‘Jupiter Ascending’: Wachowskis rove far in space, yet not far from their familiar fun
The Wachowskis are back and in well-trod territory – yet another dark vision of an outwardly benign regime enslaving humankind without its awareness, again propelled by freakish advances in technology and with a dash of zen mumbo-jumbo thrown in for good measure. The brothers, now simply siblings (Andy and Lana, formerly known as Larry) ascended to the mantle of fanboy heroes with their super slo-mo, stunt-driven “Matrix” trilogy, then crashed and burned with the gonzo, overproduced 2008 blowup of the “Speed Racer” cartoon. Their 2012 adaptation of David Mitchell’s civilization-shaping epic “Cloud Atlas” brought the duo back to center, and “Jupiter Ascending” aligns well with that trajectory – almost to a flaw.
Much of what transpires in “Jupiter Ascending” plays like a quick reshuffling of the Wachowskis’ prior successes. The Neo-esque figure (or “The One,” for those not in the know) is a young lass with the catchy, if unoriginal, moniker of Jupiter Jones (Mila Kunis) who lives in a cramped Chicago tenement apartment with her unkempt Russian immigrant kin (real name Bolodnikov) and cleans toilets for a dime. Jupiter also happens to have the genetic imprint of the matriarch of the House of Abrasax, an order of galactic overlords who have all the bad manners and ruthless tendencies of the royal hierarchy in Frank Herbert’s “Dune” series.
The Abrasaxi, unbeknownst to us sheep, are uber beings who hold the rights to all the inhabitable planets in the starscape, much the same way oil companies hold rights to oil fields or 1 percenters own vacation homes around the globe. And these “entitled” folk live forever (thousands of years) and – à la “Prometheus” – possess the godlike ability to create and destroy planets. At the onset (upon one such planet recently laid to waste), we learn that mommy Abrasax is recently out of the picture (was she murdered?) and her three children (Oscar-nominated Eddie Redmayne, Douglas Booth and Tuppence Middleton) feud over the right to “harvest” Earth, which has become newly “ripe.” In the middle looms Jupiter who, because of her DNA, can sway the balance of power, but of course she’s clueless to the bigger machination in play – that is, until some malevolent “ET”-esque goblins and punked-out cyborgs come at her. From there, much like Sarah Connor in “The Terminator,” she stumbles from one certain-death scenario to the next, incredulous, vulnerable and susceptible until help is sent from afar.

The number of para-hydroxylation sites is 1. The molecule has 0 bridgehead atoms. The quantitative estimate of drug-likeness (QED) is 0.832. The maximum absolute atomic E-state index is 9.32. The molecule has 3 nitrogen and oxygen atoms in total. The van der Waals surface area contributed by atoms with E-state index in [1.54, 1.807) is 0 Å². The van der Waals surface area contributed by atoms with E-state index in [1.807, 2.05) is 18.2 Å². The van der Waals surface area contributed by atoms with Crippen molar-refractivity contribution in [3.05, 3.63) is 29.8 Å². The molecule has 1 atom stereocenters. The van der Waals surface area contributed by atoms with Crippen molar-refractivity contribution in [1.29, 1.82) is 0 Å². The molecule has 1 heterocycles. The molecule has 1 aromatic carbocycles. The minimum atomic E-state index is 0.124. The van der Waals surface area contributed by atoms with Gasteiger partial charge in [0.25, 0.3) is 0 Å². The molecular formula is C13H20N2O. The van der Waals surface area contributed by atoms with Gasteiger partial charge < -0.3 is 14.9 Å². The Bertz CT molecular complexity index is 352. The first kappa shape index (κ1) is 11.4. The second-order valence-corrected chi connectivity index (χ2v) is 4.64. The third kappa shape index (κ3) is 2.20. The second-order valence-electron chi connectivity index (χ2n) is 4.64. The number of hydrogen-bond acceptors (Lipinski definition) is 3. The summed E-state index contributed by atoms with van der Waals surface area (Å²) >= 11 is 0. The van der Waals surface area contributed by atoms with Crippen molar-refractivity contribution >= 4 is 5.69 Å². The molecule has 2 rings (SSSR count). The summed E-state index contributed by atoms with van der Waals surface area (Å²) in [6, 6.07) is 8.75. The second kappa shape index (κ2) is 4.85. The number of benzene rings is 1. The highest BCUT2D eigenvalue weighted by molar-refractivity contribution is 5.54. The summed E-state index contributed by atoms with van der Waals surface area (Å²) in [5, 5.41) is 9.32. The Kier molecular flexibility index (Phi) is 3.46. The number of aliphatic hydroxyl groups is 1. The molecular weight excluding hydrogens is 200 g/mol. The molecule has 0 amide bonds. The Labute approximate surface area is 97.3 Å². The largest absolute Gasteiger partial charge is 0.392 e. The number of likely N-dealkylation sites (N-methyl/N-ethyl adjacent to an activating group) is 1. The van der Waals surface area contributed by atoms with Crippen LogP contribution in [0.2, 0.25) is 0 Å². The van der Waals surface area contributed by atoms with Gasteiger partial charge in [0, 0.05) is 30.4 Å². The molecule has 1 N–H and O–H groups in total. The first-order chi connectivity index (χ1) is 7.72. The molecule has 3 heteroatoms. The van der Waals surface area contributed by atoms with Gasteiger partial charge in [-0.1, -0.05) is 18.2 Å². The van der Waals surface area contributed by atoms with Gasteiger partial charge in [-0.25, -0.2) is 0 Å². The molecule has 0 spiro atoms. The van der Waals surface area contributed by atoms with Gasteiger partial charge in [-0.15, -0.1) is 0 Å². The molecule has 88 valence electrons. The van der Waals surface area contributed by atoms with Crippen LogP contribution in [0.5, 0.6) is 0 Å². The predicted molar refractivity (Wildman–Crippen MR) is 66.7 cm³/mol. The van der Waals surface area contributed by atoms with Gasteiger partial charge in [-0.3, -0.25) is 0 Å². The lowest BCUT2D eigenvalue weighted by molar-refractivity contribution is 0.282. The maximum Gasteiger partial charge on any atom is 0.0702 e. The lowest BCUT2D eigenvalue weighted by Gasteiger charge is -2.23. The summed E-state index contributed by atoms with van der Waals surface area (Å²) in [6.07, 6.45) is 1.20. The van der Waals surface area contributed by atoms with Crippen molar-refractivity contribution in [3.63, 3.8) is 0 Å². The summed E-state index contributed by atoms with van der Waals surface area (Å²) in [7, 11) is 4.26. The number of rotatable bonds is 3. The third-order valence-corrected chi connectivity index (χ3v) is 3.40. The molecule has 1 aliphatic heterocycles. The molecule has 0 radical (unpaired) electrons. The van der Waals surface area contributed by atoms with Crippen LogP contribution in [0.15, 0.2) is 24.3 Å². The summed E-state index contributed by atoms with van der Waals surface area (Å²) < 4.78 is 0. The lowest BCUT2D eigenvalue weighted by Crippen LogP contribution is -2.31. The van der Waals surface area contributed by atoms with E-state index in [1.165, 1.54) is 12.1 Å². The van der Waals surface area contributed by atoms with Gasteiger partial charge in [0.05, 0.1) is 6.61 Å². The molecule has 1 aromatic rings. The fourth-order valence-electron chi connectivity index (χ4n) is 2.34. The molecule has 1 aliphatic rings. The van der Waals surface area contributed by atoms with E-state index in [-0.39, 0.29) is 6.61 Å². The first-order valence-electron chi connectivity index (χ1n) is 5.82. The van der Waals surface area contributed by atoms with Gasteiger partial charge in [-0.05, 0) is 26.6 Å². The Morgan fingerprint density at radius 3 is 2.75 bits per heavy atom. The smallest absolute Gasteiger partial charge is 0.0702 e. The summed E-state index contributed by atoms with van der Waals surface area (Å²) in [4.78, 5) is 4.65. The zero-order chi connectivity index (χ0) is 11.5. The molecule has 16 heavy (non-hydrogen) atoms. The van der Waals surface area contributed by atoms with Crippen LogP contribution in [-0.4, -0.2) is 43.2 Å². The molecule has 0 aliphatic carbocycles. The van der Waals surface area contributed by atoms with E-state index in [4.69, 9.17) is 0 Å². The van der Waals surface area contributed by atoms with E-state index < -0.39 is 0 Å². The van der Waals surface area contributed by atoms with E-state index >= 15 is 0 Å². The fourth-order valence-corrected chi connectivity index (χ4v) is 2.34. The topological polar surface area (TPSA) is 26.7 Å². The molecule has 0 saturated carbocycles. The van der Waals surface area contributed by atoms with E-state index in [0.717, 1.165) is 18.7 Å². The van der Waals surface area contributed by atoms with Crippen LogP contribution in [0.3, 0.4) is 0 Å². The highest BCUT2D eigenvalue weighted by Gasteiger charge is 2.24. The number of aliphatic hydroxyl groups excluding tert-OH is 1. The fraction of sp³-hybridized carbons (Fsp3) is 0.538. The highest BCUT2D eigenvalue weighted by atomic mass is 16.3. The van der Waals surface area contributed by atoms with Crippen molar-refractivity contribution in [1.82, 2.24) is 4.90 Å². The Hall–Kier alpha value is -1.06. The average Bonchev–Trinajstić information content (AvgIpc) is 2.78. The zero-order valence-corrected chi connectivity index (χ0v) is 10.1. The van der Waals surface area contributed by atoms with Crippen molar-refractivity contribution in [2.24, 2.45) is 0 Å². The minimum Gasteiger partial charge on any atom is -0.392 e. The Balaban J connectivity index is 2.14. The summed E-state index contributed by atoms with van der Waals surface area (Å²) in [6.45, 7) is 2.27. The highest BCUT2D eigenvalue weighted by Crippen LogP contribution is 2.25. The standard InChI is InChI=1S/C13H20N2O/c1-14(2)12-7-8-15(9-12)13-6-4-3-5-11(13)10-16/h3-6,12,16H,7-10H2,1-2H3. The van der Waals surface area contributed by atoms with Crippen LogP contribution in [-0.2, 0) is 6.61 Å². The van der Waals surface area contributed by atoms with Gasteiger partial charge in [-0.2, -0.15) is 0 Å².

That help, a genetically spliced (with a wolf) soldier named Caine (Channing Tatum with Vulcan ears and mascara applied as if he were a last-second sub in a performance of “Cats”), replete with anti-gravity boots and an orb that allows instant entry through any door or wall, swoops in, and from there you can guess which way “Jupiter” rises. To dress up the age-old cinematic quest to save the world, the Wachowskis set much circumvolution in action. The resulting plots within plots don’t serve to deepen the universe-hopping odyssey; they just keep it afloat. But that’s largely inconsequential, as the seamless rendering of winged giant lizard henchmen and ornate spiracle space stations conjures up a transporting spectacle of wonderment that goes far to paint over the film’s bland, derivative blemishes.
Kunis, getting the big nod here because of her sensual wow as Natalie Portman’s rival dancer and illicit lover in “Black Swan,” comes off a tad light for such a heroic and epic weight on her shoulders. Part of that may be her lack of range, but more to blame is the thinness of the plot, which tosses too many bolts into the sci-fi olio. More time is spent on the subplot of Jupiter’s cousin (Kick Gurry) trying to sell her eggs to a clinic to get a big-screen TV than the budding romance between Caine and Jupiter – which, like the wriggly, boney aliens and bounty hunters, comes flying in out of left field. It’s been a long time since the Wachowskis attempted to articulate the seeds of romance onscreen. In fact, it was their first collaboration, “Bound” (1996), a noir-sh lesbian crime thriller, that, while contrived, possessed earnestness and grit; here, the chemistry of attraction unfurls as a painfully forced necessity of the plot.
Beyond the slick FX, the special sauce to “Jupiter Ascending” lies in the foppishly wicked performances by the three playing the avaricious Abrasaxi. Sean Bean too is dutiful as Caine’s mentor and uneasy ally, as is Doona Bae (“Cloud Atlas” and “The Host”) as an air-cycle riding bounty hunter. But the juicy cherry on top is Terry Gilliam in a very “Brazil”-esque scene, playing the gruff head bureaucrat with a surgically implanted eyeglass, who walks Jupiter through the very tangled web of her royal assignation. “Jupiter Ascending” won’t make anyone forget “Guardians of the Galaxy” anytime soon – we’ll need to wait for summer for that to happen – but in the season of the dumps when studios unceremoniously release the projects they have little confidence in, the Wachowskis’ latest labor is a lion among the dogs.
Tom Meek is a writer living in Cambridge. His reviews, essays, short stories and articles have appeared in The Boston Phoenix, The Rumpus, Thieves Jargon, Film Threat and Open Windows. Tom is a member of the Boston Society of Film Critics and rides his bike everywhere. You can follow Tom on Twitter @TBMeek3 and read more at TBMeek3.wordpress.com.